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Myth: It's a good idea to mail invitations early, giving guests plenty of time to respond.

"If you mail invitations too early, guests often set aside the invite, forget about it or lose it, and end up neglecting to RSVP," Laurie warns. "Or if they do RSVP, their plans can change if there are still a few months to go before the big day. Proper etiquette states four to eight weeks before is the correct time frame for sending the invitation. A save the date is a perfect tool for letting guests know about your wedding ahead of time and can be mailed up to a year in advance."

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Myth: Offering an entrée choice on the invitation is gracious for your guests and helps the caterer plan ahead.

"It can actually be confusing during dinner service to serve the meal the guest chose weeks ago," Laurie says. "Strict seating charts or place markers are needed so the caterer knows what to serve, but even then, guests forget or change their mind and ask to switch on site."

She adds, "I advise my clients to pick one meal they love, as if they're hosting their most perfect dinner party. Guests will feel honored to enjoy the couple's designed menu. However, do always offer a vegetarian alternative or accommodate food allergies as needed."

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Myth: Open seating is great for guests because it gives them the freedom to sit with the people they want.

"It can be chaotic and stressful for guests to find seats with their preferred companions," Laurie advises. "Always assign at least a table for the guest to sit at. But taking a little extra time to assign a seat really takes the guesswork out of the equation and puts guests in a group you think they'd get along with best."

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Myth: A wedding at home is more low-key and less expensive.

"Weddings at home are so special — I love them!" That said, Laurie notes: "However, big expenses come with readying a private home for a big event, including landscaping, valet parking, rental items, and portable restrooms . . . not to mention cleaning fees after the event is over. Weigh all of the costs before deciding to go down this path."

Image Source: SMS Photography
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Myth: Rustic weddings are less expensive and more casual to plan.

"Rustic weddings look effortless, but looks can be deceiving," Laurie points out. "Trucking rental items into a remote or rustic location can be a logistical ordeal — those beautifully crafted wood farm tables are heavy and bulky to transport. Plus, your caterer will have to build kitchens from scratch on site, lighting will be needed to help guests navigate woodland trails, uneven ground, etc."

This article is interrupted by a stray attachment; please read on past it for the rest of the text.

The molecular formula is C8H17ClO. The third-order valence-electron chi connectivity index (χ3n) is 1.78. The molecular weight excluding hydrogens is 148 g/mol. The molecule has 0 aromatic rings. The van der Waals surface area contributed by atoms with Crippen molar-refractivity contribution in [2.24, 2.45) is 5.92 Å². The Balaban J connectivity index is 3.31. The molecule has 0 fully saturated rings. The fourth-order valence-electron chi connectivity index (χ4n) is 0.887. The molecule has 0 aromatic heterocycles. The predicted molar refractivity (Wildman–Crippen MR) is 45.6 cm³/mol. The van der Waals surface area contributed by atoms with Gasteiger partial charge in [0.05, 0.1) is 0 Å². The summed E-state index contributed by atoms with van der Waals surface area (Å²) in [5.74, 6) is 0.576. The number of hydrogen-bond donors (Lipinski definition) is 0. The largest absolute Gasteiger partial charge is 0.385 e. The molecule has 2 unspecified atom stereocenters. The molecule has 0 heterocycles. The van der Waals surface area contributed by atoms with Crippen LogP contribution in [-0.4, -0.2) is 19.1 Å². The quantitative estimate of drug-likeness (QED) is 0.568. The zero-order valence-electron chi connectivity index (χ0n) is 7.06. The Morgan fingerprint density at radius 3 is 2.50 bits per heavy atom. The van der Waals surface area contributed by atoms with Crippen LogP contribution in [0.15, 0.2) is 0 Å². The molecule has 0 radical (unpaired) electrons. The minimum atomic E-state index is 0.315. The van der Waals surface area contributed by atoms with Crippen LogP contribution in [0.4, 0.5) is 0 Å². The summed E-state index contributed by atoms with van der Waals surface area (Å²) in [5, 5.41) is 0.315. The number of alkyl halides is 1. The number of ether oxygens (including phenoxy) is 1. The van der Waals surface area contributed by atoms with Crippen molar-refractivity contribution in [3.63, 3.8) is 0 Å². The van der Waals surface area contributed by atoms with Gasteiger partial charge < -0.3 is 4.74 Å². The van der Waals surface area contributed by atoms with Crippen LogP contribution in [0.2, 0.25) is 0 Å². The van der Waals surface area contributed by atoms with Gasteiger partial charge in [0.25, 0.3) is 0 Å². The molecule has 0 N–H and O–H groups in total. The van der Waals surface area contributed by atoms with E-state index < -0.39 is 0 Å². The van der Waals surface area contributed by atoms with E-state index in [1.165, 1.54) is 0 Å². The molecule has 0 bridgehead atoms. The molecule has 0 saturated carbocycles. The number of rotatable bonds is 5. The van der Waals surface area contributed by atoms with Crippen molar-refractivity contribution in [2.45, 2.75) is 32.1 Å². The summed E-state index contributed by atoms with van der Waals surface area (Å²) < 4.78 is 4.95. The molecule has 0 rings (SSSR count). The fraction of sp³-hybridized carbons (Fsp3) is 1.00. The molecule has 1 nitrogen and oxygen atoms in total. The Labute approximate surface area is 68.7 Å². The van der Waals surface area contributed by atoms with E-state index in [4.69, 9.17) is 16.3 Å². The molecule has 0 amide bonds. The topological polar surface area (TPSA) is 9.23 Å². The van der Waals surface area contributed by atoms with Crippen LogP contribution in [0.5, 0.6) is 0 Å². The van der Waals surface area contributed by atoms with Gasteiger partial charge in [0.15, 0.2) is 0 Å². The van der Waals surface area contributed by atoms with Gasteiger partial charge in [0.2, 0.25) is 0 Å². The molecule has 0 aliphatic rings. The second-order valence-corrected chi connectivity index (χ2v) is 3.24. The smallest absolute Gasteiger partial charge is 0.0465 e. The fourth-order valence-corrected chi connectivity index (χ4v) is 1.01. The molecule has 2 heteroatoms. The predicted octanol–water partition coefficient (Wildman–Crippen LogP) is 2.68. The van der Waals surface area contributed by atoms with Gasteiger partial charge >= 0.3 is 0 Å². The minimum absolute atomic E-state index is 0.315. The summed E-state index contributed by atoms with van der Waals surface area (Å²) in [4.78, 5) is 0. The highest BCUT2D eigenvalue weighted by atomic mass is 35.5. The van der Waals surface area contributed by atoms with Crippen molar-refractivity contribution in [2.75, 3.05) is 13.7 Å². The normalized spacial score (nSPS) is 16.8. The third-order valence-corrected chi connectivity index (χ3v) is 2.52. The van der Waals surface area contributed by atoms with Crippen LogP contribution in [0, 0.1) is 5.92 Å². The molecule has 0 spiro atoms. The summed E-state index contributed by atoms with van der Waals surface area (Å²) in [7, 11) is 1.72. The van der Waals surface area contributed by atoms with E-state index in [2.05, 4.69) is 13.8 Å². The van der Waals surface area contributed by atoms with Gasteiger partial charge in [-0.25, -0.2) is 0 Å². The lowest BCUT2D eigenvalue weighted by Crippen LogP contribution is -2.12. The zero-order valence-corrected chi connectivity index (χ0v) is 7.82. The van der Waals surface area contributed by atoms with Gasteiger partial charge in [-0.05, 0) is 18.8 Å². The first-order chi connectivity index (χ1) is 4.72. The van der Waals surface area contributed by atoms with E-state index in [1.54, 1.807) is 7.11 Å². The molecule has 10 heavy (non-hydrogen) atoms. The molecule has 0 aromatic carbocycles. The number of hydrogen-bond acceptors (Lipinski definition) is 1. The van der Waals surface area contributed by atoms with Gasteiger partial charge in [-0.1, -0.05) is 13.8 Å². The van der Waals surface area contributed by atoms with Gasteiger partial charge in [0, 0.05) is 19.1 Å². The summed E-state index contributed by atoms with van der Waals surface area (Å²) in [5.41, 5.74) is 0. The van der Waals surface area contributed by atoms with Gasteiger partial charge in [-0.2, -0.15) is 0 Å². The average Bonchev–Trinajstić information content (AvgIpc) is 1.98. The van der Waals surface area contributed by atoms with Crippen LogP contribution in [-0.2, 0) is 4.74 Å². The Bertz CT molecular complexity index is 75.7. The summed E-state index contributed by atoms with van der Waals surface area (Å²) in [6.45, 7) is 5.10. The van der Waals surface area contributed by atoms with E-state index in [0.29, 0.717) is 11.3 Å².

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Myth: Registering for your honeymoon gives your guests a chance to buy you something memorable.

"While the honeymoon registry is a new trend that's catching on, it can be improper to ask guests to fund a vacation." Laurie says her opinion is controversial, but adds, "Guests love to buy long-lasting pieces the couple will cherish in their home. I advise my clients to register for the traditional china, silver, and crystal, along with other useful household items like linens and towels. Beautiful vases, candlesticks, and picture frames are also popular registry items that can be passed down to the couple's children later in life."

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Myth: When it comes to personalizing your wedding, more personal touches mean a more fun guest experience.

"With all the wedding blogs and magazines out there, it's easy to get overinspired to include every cute detail you see. But it can quickly get overwhelming and expensive." Laurie's solution: "Pick a couple cute details you like and include them on the day, but try to stay consistent in the look and feel of your wedding for a seamless guest experience."

Image Source: Cooper Carras
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Myth: DIY wedding elements are a special way for brides to feel a part of the planning process.

"Homemade favors, printed pieces, and desserts sound like a wonderful idea at first," Laurie notes. "But if you're stuck baking and crafting into the wee hours the week before your wedding, you will be too stressed and tired to enjoy the occasion. If you can get something done well in advance, go for it. Then leave the last-minute details to professionals or friends so you can relax and enjoy!"

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Myth: If your venue has an in-house wedding coordinator, you don't need to hire a wedding planner.

"On-site coordinators are wonderful at managing the flow at the venue and executing their event operations," Laurie says. "But their assistance usually doesn't leave their grounds. If you need help with wedding invitations, wedding party attire, transportation at hotels, etc., a professional wedding planner will be the one to guide you. Venue coordinators usually love when an organized, thoughtful wedding planner is on board, so they can team up to deliver the perfect wedding day to brides."

Image Source: Kate Ignatowski
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